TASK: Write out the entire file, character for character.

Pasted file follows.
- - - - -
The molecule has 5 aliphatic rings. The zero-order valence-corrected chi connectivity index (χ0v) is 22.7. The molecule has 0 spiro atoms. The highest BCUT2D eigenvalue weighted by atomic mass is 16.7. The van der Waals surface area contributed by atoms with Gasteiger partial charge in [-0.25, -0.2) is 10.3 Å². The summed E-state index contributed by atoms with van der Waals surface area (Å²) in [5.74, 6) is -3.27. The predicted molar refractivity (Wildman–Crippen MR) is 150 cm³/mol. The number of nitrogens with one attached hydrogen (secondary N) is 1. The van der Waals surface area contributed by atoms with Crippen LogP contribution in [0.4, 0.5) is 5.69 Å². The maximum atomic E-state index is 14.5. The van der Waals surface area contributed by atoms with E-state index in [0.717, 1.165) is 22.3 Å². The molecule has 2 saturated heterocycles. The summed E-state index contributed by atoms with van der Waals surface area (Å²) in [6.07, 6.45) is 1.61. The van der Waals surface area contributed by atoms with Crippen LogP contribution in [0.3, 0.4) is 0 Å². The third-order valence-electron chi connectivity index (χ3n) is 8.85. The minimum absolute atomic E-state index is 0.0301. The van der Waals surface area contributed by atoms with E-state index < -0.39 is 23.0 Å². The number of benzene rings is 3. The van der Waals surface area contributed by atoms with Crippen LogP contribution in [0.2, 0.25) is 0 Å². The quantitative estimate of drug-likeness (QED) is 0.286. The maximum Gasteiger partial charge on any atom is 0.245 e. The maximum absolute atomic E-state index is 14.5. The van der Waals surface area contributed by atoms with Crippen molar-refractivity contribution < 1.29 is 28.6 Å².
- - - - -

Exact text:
The molecule has 5 aliphatic rings. The zero-order valence-corrected chi connectivity index (χ0v) is 22.7. The molecule has 0 spiro atoms. The highest BCUT2D eigenvalue weighted by atomic mass is 16.7. The van der Waals surface area contributed by atoms with Gasteiger partial charge in [-0.25, -0.2) is 10.3 Å². The summed E-state index contributed by atoms with van der Waals surface area (Å²) in [5.74, 6) is -3.27. The predicted molar refractivity (Wildman–Crippen MR) is 150 cm³/mol. The number of nitrogens with one attached hydrogen (secondary N) is 1. The van der Waals surface area contributed by atoms with Crippen LogP contribution in [0.4, 0.5) is 5.69 Å². The maximum atomic E-state index is 14.5. The van der Waals surface area contributed by atoms with E-state index in [0.717, 1.165) is 22.3 Å². The molecule has 2 saturated heterocycles. The summed E-state index contributed by atoms with van der Waals surface area (Å²) in [6.07, 6.45) is 1.61. The van der Waals surface area contributed by atoms with Crippen LogP contribution in [0.3, 0.4) is 0 Å². The third-order valence-electron chi connectivity index (χ3n) is 8.85. The minimum absolute atomic E-state index is 0.0301. The van der Waals surface area contributed by atoms with E-state index < -0.39 is 23.0 Å². The number of benzene rings is 3. The van der Waals surface area contributed by atoms with Crippen LogP contribution in [0.2, 0.25) is 0 Å². The quantitative estimate of drug-likeness (QED) is 0.286. The maximum Gasteiger partial charge on any atom is 0.245 e. The maximum absolute atomic E-state index is 14.5. The van der Waals surface area contributed by atoms with Crippen molar-refractivity contribution < 1.29 is 28.6 Å².